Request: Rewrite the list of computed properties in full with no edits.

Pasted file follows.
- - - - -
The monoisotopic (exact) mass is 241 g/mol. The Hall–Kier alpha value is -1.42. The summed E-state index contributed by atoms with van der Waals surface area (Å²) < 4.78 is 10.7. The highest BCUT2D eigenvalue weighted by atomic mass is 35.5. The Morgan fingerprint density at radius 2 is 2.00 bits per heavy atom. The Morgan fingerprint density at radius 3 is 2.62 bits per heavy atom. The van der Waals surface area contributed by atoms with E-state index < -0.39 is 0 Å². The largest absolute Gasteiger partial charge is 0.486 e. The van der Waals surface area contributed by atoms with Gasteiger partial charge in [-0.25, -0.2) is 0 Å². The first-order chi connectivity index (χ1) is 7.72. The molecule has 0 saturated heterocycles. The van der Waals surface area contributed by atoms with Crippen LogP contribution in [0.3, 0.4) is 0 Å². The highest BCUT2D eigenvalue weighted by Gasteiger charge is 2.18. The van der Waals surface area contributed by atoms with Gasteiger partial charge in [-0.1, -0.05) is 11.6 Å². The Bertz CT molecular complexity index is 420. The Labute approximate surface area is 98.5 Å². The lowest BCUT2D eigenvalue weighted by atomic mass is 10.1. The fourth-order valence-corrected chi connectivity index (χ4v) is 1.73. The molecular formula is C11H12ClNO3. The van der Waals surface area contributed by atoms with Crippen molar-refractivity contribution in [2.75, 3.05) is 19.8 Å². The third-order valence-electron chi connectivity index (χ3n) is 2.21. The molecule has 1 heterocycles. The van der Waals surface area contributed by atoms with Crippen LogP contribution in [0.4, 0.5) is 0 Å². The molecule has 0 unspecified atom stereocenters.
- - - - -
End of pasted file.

The monoisotopic (exact) mass is 241 g/mol. The Hall–Kier alpha value is -1.42. The summed E-state index contributed by atoms with van der Waals surface area (Å²) < 4.78 is 10.7. The highest BCUT2D eigenvalue weighted by atomic mass is 35.5. The Morgan fingerprint density at radius 2 is 2.00 bits per heavy atom. The Morgan fingerprint density at radius 3 is 2.62 bits per heavy atom. The van der Waals surface area contributed by atoms with E-state index < -0.39 is 0 Å². The largest absolute Gasteiger partial charge is 0.486 e. The van der Waals surface area contributed by atoms with Gasteiger partial charge in [-0.25, -0.2) is 0 Å². The first-order chi connectivity index (χ1) is 7.72. The molecule has 0 saturated heterocycles. The van der Waals surface area contributed by atoms with Crippen LogP contribution in [0.3, 0.4) is 0 Å². The highest BCUT2D eigenvalue weighted by Gasteiger charge is 2.18. The van der Waals surface area contributed by atoms with Gasteiger partial charge in [-0.1, -0.05) is 11.6 Å². The Bertz CT molecular complexity index is 420. The Labute approximate surface area is 98.5 Å². The lowest BCUT2D eigenvalue weighted by atomic mass is 10.1. The fourth-order valence-corrected chi connectivity index (χ4v) is 1.73. The molecular formula is C11H12ClNO3. The van der Waals surface area contributed by atoms with Crippen molar-refractivity contribution in [2.75, 3.05) is 19.8 Å². The third-order valence-electron chi connectivity index (χ3n) is 2.21. The molecule has 1 heterocycles. The van der Waals surface area contributed by atoms with Crippen LogP contribution in [0.4, 0.5) is 0 Å². The molecule has 0 unspecified atom stereocenters.